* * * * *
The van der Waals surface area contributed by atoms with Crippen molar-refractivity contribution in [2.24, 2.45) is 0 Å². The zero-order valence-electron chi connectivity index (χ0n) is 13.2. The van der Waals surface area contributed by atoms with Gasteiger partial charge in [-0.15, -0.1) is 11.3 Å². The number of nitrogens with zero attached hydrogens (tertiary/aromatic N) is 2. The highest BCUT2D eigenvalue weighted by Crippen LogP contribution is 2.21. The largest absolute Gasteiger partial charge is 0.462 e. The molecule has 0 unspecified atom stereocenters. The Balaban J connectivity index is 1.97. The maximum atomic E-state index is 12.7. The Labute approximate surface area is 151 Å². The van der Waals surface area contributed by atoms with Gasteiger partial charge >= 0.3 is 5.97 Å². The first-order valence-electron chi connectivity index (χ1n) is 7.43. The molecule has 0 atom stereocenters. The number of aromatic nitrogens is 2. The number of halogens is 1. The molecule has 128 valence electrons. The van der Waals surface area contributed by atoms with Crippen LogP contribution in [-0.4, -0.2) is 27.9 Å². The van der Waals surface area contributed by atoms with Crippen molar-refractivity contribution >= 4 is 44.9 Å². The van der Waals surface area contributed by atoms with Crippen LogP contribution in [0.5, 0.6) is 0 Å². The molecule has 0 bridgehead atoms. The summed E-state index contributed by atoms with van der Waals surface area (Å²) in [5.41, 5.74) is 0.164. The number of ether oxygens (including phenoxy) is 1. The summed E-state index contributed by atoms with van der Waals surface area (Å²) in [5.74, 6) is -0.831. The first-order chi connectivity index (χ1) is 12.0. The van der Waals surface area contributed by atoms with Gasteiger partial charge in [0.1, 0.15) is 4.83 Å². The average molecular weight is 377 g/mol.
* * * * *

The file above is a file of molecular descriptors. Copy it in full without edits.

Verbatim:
The van der Waals surface area contributed by atoms with Crippen molar-refractivity contribution in [2.24, 2.45) is 0 Å². The zero-order valence-electron chi connectivity index (χ0n) is 13.2. The van der Waals surface area contributed by atoms with Gasteiger partial charge in [-0.15, -0.1) is 11.3 Å². The number of nitrogens with zero attached hydrogens (tertiary/aromatic N) is 2. The highest BCUT2D eigenvalue weighted by Crippen LogP contribution is 2.21. The largest absolute Gasteiger partial charge is 0.462 e. The molecule has 0 unspecified atom stereocenters. The Balaban J connectivity index is 1.97. The maximum atomic E-state index is 12.7. The Labute approximate surface area is 151 Å². The van der Waals surface area contributed by atoms with Gasteiger partial charge >= 0.3 is 5.97 Å². The first-order valence-electron chi connectivity index (χ1n) is 7.43. The molecule has 0 atom stereocenters. The number of aromatic nitrogens is 2. The number of halogens is 1. The molecule has 128 valence electrons. The van der Waals surface area contributed by atoms with Crippen LogP contribution in [-0.4, -0.2) is 27.9 Å². The van der Waals surface area contributed by atoms with Crippen molar-refractivity contribution >= 4 is 44.9 Å². The van der Waals surface area contributed by atoms with Crippen LogP contribution in [0.5, 0.6) is 0 Å². The molecule has 0 bridgehead atoms. The summed E-state index contributed by atoms with van der Waals surface area (Å²) in [5.41, 5.74) is 0.164. The number of ether oxygens (including phenoxy) is 1. The summed E-state index contributed by atoms with van der Waals surface area (Å²) in [5.74, 6) is -0.831. The first-order chi connectivity index (χ1) is 12.0. The van der Waals surface area contributed by atoms with Gasteiger partial charge in [0.1, 0.15) is 4.83 Å². The average molecular weight is 377 g/mol.